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blakduk
10-04-2006, 10:16 PM
Does anyone know why the Bf109 went through a period of having a retractable tailwheel (the 'F' series), only to have the G6 model reintroduce the fixed one, followed by the 'K' series return once more to a retractable one?
I would have thought the reduced drag would have made it worthwhile, especially as they seemed to have solved the technical difficulties in the earlier models.

blakduk
10-04-2006, 10:16 PM
Does anyone know why the Bf109 went through a period of having a retractable tailwheel (the 'F' series), only to have the G6 model reintroduce the fixed one, followed by the 'K' series return once more to a retractable one?
I would have thought the reduced drag would have made it worthwhile, especially as they seemed to have solved the technical difficulties in the earlier models.

Targ
10-04-2006, 10:18 PM
Just a guess but maybe production and cost issues as the retracable tail wheel might have created logistical problesm. The G-2 had one as well.

Sordid_Sinister
10-04-2006, 10:28 PM
I'm no expert on this, but as far as I know the G6 was basically a lightweight version of G5 without cockpit pressurization, etc. Perhaps they switched to a fixed tailwheel on this version too.

flakwagen
10-05-2006, 06:03 AM
I think some pilots disliked them because they thought they were mechanically unreliable and didn't offer enough of an aerodynaic benefit to be worth the trouble of having. But I don't remember where I read this. I think it was a pilot interview transcript.

Flak

ploughman
10-05-2006, 06:12 AM
I've wondered about this.

So what's the story?

Low_Flyer_MkVb
10-05-2006, 06:34 AM
The story? I'll give you a story. O.K. Let's see... The Lufties would have you believe some stuff about cost-effectiveness and so on...truth is the springs needed were all had away by non other than H. Goering who needed vast amouts of high tensile coiled steel to upholster his vast butt on the seating of his personal Merc when his farmers were playing up. They got some bumpy roads over there you know...anyway, as so often in times of war, all this preparation came to nothing when he decided top go by train instead. This decision had a disasterous effect on the German buffet trade - but that's another story...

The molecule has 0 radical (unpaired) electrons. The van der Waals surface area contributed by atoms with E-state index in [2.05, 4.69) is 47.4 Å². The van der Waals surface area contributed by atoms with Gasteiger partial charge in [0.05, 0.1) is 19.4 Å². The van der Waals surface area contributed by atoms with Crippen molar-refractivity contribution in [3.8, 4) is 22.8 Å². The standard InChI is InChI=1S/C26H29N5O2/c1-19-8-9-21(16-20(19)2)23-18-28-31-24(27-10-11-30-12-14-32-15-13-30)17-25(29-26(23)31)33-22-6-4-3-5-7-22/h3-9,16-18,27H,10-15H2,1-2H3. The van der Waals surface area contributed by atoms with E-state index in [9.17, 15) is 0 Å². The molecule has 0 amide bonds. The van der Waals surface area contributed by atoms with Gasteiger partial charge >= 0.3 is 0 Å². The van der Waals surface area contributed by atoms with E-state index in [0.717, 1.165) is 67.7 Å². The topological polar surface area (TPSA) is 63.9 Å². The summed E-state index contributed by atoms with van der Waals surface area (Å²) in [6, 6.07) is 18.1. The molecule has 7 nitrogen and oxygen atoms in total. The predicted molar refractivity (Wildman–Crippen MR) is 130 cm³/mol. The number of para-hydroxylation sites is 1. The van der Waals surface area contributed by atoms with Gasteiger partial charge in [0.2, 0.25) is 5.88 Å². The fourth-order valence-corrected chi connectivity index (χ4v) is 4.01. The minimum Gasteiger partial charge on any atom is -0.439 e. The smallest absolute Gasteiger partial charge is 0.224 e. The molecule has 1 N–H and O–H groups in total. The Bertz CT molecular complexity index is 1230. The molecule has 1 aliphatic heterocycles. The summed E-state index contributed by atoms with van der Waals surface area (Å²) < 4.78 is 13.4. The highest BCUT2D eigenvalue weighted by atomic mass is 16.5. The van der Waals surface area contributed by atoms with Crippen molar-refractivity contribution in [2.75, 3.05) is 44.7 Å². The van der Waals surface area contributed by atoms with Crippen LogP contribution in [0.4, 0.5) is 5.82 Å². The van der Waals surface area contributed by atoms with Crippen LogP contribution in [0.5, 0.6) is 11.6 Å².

Ratsack
10-05-2006, 06:36 AM
The tail wheel remained semi-retractable up to the G-1 / G-2 series. Thereafter, larger wheels were introduced because the plane needed to carry heavier loads from poor forward airfields. The new, larger main wheels required the bump you see on the main planes of all Gustavs after the G-2. The bump provided the room for the larger tyres to be retracted into the wing.

The new, larger tail wheel introduced at the same time was too big to retract. It was fixed in the down position, and the wheel well was usually covered with a dust cover.

The Bf 109 kept this general arrangement until the K series made the tail wheel fully retractable for the first time.

Cheers,
Ratsack

luftluuver
10-05-2006, 07:11 AM
There was also the lengthened tail strut which left the wheel exposed (some G-6s & G-14s, plus G-10). The long strut helped fix the ground looping problem.

The K-4 with the long strut was retractable and used clamshell doors, but the K-4 could also be found with the short non-retractable tail strut.

The G-10 was a real dog's breakfast with different combos of main wheels, tail wheels and tails.

Also remember reading someplace that there was a problem with retracting the tail wheel so it was locked down.

Kurfurst__
10-05-2006, 03:11 PM